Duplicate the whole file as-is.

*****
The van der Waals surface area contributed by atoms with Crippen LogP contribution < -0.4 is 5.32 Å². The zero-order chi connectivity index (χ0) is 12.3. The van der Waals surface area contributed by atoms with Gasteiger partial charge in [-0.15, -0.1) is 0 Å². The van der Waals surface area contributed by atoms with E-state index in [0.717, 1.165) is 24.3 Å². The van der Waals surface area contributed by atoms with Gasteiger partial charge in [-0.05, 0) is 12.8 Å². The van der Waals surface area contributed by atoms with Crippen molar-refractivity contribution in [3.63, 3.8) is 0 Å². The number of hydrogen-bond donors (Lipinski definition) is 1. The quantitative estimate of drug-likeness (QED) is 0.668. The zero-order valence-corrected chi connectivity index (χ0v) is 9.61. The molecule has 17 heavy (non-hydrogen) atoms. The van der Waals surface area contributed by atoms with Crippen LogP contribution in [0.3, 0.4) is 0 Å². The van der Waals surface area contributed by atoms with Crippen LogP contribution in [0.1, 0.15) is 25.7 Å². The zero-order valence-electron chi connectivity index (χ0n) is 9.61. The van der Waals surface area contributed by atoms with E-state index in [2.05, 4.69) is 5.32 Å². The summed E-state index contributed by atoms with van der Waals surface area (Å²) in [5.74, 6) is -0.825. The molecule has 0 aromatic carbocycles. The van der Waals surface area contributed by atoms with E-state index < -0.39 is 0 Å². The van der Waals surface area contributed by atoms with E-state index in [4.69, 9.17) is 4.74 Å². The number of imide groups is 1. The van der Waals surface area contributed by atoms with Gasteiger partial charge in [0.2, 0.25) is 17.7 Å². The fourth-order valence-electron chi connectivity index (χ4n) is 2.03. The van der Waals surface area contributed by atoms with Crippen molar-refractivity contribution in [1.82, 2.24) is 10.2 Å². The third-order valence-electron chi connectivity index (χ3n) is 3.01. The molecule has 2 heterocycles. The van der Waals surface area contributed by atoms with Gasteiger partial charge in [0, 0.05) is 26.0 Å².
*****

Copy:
The van der Waals surface area contributed by atoms with Crippen LogP contribution < -0.4 is 5.32 Å². The zero-order chi connectivity index (χ0) is 12.3. The van der Waals surface area contributed by atoms with Gasteiger partial charge in [-0.15, -0.1) is 0 Å². The van der Waals surface area contributed by atoms with E-state index in [0.717, 1.165) is 24.3 Å². The van der Waals surface area contributed by atoms with Gasteiger partial charge in [-0.05, 0) is 12.8 Å². The van der Waals surface area contributed by atoms with Crippen molar-refractivity contribution in [3.63, 3.8) is 0 Å². The number of hydrogen-bond donors (Lipinski definition) is 1. The quantitative estimate of drug-likeness (QED) is 0.668. The zero-order valence-corrected chi connectivity index (χ0v) is 9.61. The molecule has 17 heavy (non-hydrogen) atoms. The van der Waals surface area contributed by atoms with Crippen LogP contribution in [0.3, 0.4) is 0 Å². The van der Waals surface area contributed by atoms with Crippen LogP contribution in [0.1, 0.15) is 25.7 Å². The zero-order valence-electron chi connectivity index (χ0n) is 9.61. The van der Waals surface area contributed by atoms with E-state index in [2.05, 4.69) is 5.32 Å². The summed E-state index contributed by atoms with van der Waals surface area (Å²) in [5.74, 6) is -0.825. The molecule has 0 aromatic carbocycles. The van der Waals surface area contributed by atoms with E-state index < -0.39 is 0 Å². The van der Waals surface area contributed by atoms with E-state index in [4.69, 9.17) is 4.74 Å². The number of imide groups is 1. The van der Waals surface area contributed by atoms with Gasteiger partial charge in [0.2, 0.25) is 17.7 Å². The fourth-order valence-electron chi connectivity index (χ4n) is 2.03. The van der Waals surface area contributed by atoms with Crippen molar-refractivity contribution in [1.82, 2.24) is 10.2 Å². The third-order valence-electron chi connectivity index (χ3n) is 3.01. The molecule has 2 heterocycles. The van der Waals surface area contributed by atoms with Gasteiger partial charge in [0, 0.05) is 26.0 Å².